We investigated the effects of attention on dominance durations during binocular rivalry. In a series of three experiments, observers performed several tasks while viewing rival stimuli to ensure and control deployment of attention. We found that endogenous attention can prolong dominance durations of attended stimulus. We developed a novel single-task procedure where observer's responses in an attentional task were used to objectively estimate dominance durations of the attended stimulus. Using this procedure, we showed that paying attention to the stimulus features involved in rivalry is necessary for prolonging dominance durations - mere engagement of attention during rivalry was insufficient. Finally, we were able to simulate the effects of endogenous attention by doubling the contrast of the attended stimulus while it was dominant. Attention may increase the apparent contrast of the attended stimulus, thereby prolonging its dominance duration. Overall, our results indicate that dominance durations in rivalry can be prolonged when observers are performing an attentionally demanding task on the rival stimulus.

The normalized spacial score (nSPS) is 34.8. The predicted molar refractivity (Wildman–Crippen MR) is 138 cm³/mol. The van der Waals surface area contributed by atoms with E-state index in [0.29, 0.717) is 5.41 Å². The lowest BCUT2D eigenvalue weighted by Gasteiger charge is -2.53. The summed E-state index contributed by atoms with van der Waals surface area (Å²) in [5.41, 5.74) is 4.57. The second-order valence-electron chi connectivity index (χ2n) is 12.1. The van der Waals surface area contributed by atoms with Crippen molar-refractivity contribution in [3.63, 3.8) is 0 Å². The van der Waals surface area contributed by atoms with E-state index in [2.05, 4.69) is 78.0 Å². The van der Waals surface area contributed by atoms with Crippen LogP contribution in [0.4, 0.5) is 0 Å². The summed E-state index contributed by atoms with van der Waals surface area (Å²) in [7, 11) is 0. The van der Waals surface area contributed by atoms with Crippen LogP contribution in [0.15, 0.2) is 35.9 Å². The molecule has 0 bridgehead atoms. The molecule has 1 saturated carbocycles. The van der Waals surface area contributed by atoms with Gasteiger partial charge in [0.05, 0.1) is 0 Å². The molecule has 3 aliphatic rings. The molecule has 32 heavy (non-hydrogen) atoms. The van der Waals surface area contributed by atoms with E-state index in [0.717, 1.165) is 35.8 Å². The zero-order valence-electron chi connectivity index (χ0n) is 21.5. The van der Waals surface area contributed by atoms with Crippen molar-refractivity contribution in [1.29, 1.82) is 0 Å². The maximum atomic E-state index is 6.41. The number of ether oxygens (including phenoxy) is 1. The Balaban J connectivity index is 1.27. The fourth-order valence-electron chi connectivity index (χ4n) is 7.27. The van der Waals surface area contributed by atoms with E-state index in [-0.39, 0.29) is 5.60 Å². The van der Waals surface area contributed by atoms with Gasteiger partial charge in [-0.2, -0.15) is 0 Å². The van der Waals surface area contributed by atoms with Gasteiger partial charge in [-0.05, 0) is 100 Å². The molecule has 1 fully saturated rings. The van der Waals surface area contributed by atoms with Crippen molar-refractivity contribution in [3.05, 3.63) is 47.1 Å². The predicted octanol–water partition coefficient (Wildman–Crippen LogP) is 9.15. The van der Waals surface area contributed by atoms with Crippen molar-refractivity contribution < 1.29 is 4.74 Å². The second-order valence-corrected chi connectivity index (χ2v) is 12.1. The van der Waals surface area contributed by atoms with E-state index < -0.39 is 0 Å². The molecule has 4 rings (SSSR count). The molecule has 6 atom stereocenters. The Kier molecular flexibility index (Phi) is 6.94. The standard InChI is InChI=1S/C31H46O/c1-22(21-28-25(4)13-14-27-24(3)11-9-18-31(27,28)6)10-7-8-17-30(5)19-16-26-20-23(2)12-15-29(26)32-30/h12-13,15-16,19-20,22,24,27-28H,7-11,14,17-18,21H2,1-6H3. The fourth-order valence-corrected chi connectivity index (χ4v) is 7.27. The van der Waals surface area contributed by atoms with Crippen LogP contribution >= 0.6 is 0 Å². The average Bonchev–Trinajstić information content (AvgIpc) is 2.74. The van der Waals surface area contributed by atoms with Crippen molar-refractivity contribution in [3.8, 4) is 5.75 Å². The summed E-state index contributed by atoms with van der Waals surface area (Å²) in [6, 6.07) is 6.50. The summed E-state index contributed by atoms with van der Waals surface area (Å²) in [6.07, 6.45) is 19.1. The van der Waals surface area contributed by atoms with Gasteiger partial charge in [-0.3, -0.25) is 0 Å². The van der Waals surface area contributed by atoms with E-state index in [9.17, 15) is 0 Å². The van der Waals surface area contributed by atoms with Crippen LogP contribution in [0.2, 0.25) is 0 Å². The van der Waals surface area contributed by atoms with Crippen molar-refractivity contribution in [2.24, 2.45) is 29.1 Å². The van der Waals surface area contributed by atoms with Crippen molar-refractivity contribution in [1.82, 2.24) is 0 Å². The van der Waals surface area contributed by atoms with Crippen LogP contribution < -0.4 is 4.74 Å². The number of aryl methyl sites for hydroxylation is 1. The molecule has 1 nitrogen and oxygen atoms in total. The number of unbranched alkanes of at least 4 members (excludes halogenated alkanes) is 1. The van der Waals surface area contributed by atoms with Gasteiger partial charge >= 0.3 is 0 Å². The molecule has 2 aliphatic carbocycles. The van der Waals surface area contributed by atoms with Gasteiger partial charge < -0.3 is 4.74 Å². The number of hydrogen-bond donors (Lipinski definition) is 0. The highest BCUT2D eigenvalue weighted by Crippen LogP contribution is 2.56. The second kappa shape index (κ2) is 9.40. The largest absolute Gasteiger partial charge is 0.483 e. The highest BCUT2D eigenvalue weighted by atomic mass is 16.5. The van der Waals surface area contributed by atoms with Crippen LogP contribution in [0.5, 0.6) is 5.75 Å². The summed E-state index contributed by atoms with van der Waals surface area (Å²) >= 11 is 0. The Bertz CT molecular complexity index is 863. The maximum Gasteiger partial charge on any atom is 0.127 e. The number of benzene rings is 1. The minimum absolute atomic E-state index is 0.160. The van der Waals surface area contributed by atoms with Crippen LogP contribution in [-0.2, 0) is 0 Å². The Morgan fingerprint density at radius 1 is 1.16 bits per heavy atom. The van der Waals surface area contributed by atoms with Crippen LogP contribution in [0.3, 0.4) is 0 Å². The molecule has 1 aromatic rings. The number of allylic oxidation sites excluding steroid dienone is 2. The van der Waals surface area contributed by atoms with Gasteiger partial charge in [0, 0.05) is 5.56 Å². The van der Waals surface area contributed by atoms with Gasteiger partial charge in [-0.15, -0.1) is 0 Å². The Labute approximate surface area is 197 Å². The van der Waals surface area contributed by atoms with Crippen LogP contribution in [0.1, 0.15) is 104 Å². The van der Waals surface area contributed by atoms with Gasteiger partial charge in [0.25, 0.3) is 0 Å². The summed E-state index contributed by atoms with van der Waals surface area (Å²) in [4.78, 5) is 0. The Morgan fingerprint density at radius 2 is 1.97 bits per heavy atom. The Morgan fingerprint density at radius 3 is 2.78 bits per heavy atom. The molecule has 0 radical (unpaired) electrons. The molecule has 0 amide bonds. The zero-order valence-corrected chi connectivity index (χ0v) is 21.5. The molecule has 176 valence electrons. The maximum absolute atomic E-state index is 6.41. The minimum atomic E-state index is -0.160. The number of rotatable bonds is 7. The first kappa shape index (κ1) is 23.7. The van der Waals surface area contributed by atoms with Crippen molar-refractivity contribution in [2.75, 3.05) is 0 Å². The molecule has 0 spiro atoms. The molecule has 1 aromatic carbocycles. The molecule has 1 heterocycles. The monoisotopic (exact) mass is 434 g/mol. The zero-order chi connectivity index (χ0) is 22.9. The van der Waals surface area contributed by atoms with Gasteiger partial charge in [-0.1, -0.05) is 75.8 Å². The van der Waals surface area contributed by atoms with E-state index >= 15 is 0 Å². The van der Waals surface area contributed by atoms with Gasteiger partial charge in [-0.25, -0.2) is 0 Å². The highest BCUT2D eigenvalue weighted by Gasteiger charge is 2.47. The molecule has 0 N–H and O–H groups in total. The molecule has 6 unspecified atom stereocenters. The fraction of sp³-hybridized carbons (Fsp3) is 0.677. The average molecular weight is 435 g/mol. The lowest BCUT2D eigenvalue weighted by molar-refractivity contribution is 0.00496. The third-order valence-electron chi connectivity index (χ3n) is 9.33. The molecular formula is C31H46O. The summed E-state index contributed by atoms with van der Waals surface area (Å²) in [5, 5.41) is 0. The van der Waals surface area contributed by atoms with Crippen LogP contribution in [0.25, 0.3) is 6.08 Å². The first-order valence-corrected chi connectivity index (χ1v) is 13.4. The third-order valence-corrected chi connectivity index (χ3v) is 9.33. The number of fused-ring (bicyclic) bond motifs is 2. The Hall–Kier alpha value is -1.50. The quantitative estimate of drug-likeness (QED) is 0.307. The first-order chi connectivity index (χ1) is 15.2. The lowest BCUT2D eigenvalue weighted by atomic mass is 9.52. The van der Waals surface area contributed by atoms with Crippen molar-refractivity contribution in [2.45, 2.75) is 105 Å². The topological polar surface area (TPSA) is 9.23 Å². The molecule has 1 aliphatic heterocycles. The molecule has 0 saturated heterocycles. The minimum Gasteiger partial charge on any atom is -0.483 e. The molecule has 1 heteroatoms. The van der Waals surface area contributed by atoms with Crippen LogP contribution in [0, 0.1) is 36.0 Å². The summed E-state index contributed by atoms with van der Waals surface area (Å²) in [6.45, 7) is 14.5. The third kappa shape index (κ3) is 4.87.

|Number of pages||9|
|Journal||Journal of Vision|
|Publication status||Published - 2005 Dec 28|
All Science Journal Classification (ASJC) codes
- Sensory Systems